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    Why on earth is the answer to this 'A'?

    I thought that the end point was always pink when using phenolphthalein
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    (Original post by upthegunners)
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    Why on earth is the answer to this 'A'?

    I thought that the end point was always pink when using phenolphthalein
    You are adding acid to base.

    The indicator in base is red and the end point is considered when the equivalence point is reached between pH8-10, which is when the phenolphthalein turns colourless.
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    (Original post by charco)
    You are adding acid to base.

    The indicator in base is red and the end point is considered when the equivalence point is reached between pH8-10, which is when the phenolphthalien turns colourless.
    but is this not a neutralization reaction therefore meaning that the end point is neutral? How am I meant to know it's A?
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    (Original post by charco)
    You are adding acid to base.

    The indicator in base is red and the end point is considered when the equivalence point is reached between pH8-10, which is when the phenolphthalein turns colourless.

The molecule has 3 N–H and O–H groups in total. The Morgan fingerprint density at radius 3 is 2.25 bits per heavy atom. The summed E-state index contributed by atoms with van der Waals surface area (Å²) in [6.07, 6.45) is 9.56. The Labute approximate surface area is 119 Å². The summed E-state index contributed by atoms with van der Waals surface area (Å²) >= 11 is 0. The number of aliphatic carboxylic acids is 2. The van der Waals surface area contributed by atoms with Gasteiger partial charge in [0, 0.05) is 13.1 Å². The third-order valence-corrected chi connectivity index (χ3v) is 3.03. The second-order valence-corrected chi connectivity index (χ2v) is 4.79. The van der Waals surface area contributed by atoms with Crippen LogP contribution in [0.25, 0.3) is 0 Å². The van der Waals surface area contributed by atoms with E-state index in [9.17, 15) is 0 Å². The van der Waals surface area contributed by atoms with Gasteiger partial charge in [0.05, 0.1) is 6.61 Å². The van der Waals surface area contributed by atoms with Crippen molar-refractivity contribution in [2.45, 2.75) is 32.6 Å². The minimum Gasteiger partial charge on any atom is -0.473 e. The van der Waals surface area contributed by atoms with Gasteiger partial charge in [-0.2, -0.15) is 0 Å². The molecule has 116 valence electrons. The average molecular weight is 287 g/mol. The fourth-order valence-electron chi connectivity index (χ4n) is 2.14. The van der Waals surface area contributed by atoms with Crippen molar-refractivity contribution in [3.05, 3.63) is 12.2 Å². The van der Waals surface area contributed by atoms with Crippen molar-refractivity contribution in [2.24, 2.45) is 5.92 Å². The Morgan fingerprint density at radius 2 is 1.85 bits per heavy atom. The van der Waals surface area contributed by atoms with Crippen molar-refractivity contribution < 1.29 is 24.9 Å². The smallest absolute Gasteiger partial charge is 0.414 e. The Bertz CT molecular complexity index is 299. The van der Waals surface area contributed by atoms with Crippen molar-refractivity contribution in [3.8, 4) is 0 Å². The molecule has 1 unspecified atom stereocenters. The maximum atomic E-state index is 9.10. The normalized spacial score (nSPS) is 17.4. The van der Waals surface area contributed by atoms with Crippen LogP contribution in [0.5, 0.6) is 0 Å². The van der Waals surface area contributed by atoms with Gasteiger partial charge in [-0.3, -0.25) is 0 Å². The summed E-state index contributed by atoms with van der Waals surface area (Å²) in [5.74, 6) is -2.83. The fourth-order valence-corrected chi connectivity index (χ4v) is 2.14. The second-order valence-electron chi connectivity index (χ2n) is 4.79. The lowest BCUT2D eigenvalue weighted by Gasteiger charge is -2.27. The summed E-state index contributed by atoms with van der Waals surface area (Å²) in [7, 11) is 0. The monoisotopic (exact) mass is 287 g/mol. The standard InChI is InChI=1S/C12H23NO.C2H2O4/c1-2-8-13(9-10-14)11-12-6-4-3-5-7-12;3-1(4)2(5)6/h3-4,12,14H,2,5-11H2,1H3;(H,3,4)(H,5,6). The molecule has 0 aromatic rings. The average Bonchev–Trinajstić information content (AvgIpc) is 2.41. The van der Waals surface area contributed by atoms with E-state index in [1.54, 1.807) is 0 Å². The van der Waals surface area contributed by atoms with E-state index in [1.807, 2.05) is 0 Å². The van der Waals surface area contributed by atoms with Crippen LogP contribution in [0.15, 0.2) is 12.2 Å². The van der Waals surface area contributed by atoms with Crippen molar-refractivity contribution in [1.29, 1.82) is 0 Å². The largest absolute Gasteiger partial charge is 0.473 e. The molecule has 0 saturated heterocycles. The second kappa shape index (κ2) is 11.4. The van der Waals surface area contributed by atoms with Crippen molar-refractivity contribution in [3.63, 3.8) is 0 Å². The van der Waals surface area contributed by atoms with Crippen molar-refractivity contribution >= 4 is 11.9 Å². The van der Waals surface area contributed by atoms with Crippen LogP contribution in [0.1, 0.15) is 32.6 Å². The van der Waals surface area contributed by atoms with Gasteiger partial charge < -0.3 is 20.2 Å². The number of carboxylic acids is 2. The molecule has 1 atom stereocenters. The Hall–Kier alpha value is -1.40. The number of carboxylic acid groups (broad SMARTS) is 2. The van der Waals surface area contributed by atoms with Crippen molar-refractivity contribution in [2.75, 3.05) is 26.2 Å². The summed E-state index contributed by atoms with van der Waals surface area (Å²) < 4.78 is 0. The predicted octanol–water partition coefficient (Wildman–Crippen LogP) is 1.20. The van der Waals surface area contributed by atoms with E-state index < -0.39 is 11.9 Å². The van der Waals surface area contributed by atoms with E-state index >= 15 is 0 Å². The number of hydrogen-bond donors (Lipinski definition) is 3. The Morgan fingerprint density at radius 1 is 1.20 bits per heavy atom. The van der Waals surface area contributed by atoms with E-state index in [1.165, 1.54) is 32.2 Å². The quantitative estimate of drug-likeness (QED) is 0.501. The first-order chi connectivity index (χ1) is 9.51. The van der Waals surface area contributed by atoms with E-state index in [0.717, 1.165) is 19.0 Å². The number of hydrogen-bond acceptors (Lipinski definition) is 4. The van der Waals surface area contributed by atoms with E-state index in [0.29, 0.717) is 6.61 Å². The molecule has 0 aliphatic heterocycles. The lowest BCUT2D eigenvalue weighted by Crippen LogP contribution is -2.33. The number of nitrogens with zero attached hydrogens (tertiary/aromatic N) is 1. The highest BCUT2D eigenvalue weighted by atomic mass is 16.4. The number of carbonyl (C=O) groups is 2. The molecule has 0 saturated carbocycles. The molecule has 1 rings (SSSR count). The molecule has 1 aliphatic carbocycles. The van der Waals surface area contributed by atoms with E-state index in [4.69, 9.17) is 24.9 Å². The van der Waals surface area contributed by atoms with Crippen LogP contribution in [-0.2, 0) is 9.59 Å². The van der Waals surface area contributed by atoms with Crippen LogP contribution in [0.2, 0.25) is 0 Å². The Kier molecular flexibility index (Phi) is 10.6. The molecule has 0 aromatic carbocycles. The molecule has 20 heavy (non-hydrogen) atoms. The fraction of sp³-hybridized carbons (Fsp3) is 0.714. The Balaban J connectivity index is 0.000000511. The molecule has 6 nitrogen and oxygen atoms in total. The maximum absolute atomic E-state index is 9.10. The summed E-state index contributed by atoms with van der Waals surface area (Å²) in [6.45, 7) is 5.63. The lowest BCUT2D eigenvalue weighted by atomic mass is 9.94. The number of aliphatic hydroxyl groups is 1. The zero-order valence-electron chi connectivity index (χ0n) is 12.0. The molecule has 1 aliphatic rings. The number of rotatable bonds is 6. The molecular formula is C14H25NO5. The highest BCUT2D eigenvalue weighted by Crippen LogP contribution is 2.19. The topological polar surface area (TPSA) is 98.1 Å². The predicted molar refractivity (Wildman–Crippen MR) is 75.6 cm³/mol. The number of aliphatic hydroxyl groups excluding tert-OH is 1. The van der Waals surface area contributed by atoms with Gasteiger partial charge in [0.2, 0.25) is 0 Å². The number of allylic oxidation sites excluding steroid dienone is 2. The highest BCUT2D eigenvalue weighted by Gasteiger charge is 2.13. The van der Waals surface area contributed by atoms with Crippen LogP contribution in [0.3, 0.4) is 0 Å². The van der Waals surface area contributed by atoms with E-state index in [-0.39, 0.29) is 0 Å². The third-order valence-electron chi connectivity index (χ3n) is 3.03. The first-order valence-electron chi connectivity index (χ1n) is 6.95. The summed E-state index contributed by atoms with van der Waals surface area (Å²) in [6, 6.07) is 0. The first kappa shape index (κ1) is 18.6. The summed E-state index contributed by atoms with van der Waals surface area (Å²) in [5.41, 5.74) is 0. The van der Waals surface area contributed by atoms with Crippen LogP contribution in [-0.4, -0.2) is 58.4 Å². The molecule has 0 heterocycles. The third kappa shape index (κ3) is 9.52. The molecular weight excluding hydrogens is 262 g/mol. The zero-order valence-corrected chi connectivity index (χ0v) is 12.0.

Sorry to bother you again Charco, but why is CH3COCH3(l) a better solvent for cyclohexanol than CH3CH2CH2CH2CH2CH3 (l)?

    Thank you very much for your help.
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    (Original post by upthegunners)
    but is this not a neutralization reaction therefore meaning that the end point is neutral? How am I meant to know it's A?
    The actual end point of this titration (equivalence point) is at pH 7, but 1 more drop then turns the mixture to pH10 so you see the red colour turn colourless.
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    (Original post by charco)
    The actual end point of this titration (equivalence point) is at pH 7, but 1 more drop then turns the mixture to pH10 so you see the red colour turn colourless.
    Are they not asking for the end point? In my text book it clearly says that it would be pink..

    I am not saying you're wrong I am just really unsure why this is...seems really odd..

    Endpoint=neutral

    Colour of neutral solution in phenolphthalein= pink

    so why is it not 'B'? :lol: